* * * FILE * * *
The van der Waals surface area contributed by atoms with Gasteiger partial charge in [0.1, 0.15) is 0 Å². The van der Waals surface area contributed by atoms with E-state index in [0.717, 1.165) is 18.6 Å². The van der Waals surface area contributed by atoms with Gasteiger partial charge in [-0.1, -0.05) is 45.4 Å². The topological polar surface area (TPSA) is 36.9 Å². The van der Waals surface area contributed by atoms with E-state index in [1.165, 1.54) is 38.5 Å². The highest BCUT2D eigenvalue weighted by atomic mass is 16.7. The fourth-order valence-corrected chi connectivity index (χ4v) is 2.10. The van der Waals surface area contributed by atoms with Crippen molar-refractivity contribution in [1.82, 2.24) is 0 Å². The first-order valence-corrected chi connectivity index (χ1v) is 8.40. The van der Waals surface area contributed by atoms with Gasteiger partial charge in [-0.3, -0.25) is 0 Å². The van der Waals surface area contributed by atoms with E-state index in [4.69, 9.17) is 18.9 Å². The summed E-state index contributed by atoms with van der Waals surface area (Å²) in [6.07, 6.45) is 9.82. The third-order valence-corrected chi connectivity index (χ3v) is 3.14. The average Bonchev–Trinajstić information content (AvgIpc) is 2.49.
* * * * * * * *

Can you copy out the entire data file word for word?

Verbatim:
The van der Waals surface area contributed by atoms with Gasteiger partial charge in [0.1, 0.15) is 0 Å². The van der Waals surface area contributed by atoms with E-state index in [0.717, 1.165) is 18.6 Å². The van der Waals surface area contributed by atoms with Gasteiger partial charge in [-0.1, -0.05) is 45.4 Å². The topological polar surface area (TPSA) is 36.9 Å². The van der Waals surface area contributed by atoms with E-state index in [1.165, 1.54) is 38.5 Å². The highest BCUT2D eigenvalue weighted by atomic mass is 16.7. The fourth-order valence-corrected chi connectivity index (χ4v) is 2.10. The van der Waals surface area contributed by atoms with Crippen molar-refractivity contribution in [1.82, 2.24) is 0 Å². The first-order valence-corrected chi connectivity index (χ1v) is 8.40. The van der Waals surface area contributed by atoms with Gasteiger partial charge in [-0.3, -0.25) is 0 Å². The van der Waals surface area contributed by atoms with E-state index in [4.69, 9.17) is 18.9 Å². The summed E-state index contributed by atoms with van der Waals surface area (Å²) in [6.07, 6.45) is 9.82. The third-order valence-corrected chi connectivity index (χ3v) is 3.14. The average Bonchev–Trinajstić information content (AvgIpc) is 2.49.